Review: The Long Earth by Terry Pratchett and Stephen Baxter
Terry Pratchett’s Discworld series is part of the bedrock of the Book Trolley’s growing list of books to read after Harry Potter. Stephen Baxter is a science-fiction novelist, active since the early 1990s, whose forty-odd books I had never read or heard of until I found this book on CD, narrated by the talented Michael Fenton Stevens. Pratchett specializes in examining the nature of our civilization through the lens of a silly, off-bubble fantasy world. Baxter, I take it, likes to play with ideas related to time travel, alternate history, and parallel worlds. Put these two creative minds together, and you get a fascinating world-building experiment that shows what might happen to mankind if (or maybe when) we suddenly figure out how to “step” from one possible Earth to another.
From Step Day onwards, humanity has been surging “east” and “west” along the branches of the Contingency Tree, discovering quantum duplicates of the Earth reaching, perhaps, to infinity. The main difference between “Earth Zero,” also known as the Datum, and these other worlds is that the latter have developed—mostly—without human civilization. Until now. Now governments are crumbling and economies are crashing as the tired, the poor, the huddled masses yearning to breathe free, build their own “steppers” (homemade electronic devices that most people need to step from one Earth to another), and pop off to find a better life. Some of them settle down and do the pioneer thing. Others drift up and down the chain of worlds like hobos, stopping now and then to exchange labor for supplies. And of course, some use their new-found stepping ability to commit crimes.
Only a few people fully recognize the opportunity and the responsibility that come with this new frontier. One of them is a “natural stepper” named Joshua Valiente, who was an orphaned boy when Step Day happened, and whose presence of mind (not to say his ability to step without puking) saved a lot of kids’ lives that day. Now he’s a restless explorer, driven by some unnamed instinct toward places untouched by man, yet also returning often to refill his humanity tanks by visiting the nuns who raised him. Other such hero is a lesbian police officer in Madison, Wisconsin, nicknamed “Spooky” because of her specialization in transdimensional issues. Then there’s Sally, the daughter of the man who invented steppers, who knows secrets about stepping that Joshua never dreamed of. And finally, there’s Lobsang: a Tibetan motorcycle mechanic reincarnated as an artificial intelligence, who recruits Joshua for a voyage into the strange, far reaches of the Long Earth.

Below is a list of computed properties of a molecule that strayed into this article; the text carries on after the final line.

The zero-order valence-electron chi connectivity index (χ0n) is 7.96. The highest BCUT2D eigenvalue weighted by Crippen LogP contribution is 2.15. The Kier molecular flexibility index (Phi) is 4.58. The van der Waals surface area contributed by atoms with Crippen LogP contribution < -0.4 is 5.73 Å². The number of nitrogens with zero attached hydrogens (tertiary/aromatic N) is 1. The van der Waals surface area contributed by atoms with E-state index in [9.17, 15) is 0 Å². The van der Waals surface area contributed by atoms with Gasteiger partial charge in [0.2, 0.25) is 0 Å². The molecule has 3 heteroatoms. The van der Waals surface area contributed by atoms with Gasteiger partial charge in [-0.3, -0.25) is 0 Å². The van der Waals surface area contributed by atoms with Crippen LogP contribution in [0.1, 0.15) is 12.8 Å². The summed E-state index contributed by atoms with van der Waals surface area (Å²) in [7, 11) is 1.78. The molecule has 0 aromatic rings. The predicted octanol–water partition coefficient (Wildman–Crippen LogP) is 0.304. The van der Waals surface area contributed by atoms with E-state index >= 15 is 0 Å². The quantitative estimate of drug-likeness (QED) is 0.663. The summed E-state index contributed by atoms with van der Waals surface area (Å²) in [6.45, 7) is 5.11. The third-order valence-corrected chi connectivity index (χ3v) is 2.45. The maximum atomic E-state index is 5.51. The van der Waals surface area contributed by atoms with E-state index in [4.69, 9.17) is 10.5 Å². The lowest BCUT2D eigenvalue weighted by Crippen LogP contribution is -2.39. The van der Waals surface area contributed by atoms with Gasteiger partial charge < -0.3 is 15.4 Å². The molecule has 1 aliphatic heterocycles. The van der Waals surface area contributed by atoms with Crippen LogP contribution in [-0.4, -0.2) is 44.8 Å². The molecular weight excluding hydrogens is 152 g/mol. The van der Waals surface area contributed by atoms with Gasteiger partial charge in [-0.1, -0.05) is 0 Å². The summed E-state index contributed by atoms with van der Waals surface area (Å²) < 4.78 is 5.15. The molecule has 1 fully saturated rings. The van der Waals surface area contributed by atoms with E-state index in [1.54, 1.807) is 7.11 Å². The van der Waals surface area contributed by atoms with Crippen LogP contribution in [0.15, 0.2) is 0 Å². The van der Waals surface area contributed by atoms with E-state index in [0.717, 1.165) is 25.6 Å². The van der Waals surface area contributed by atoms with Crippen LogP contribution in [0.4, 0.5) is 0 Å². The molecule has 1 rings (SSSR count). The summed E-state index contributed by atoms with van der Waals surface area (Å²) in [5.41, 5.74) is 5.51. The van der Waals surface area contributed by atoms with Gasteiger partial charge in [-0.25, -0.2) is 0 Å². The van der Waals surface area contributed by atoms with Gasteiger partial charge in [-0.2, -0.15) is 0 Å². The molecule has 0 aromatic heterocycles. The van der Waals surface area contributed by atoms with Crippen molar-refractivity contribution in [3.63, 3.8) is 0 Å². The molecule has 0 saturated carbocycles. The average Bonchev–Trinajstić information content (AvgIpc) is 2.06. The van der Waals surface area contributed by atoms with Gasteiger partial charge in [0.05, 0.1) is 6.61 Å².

Traveling on board a sentient airship—because only sentient beings can step, together with anything they are carrying except metallic iron—Joshua and Lobsang flit from Earth to Earth, thousands—hundreds of thousands—millions of steps from Earth. Along the way they encounter ice worlds, an ocean planet, a few “joker” Earths utterly devoid of life, and many strange life-forms as each copy of Earth grows just a little less like the Datum. They also find colonies thriving in unexpected places, traces of a dead civilization, and several species of nearly sentient humanoids—some of which have evolved the ability to step between the Earths. As you journey with them, you will be charmed by the gentle Trolls and chilled by the predatory Elves.
I can’t remember the last time I read anything that grabbed my imagination the way this book did. When, in Joshua’s first encounter with them, the Trolls sang an exquisite polyphonic choral setting of “Knocked ‘em in the Old Kent Road,” I had that song stuck in my head for a whole week and a mental image of the Trolls that I may never shed. But things get increasingly serious after that. Joshua can feel something coming in the worlds ahead, a painful pressure in his head like the presence of a huge mind. Elves, Trolls, and other humanoids are migrating through the Long Earth, fleeing in the opposite direction. Something terrible is headed toward Datum Earth; while, at the same time, trouble is brewing back at home, and may spread from there toward the pristine worlds where, for the first time in history, mankind seems to be doing it right.
Disaster, doom, and sacrifice await Joshua, Lobsang, and Sally at the end of their westward journey of exploration. The solution may seem to come a bit too easily, in proportion to the build-up to its full revelation. But in the end, the biggest shock is the one that rocks Datum Madison. This will create new problems that only a sequel can resolve. And behold, that sequel has arrived, as of June 2013: The Long War.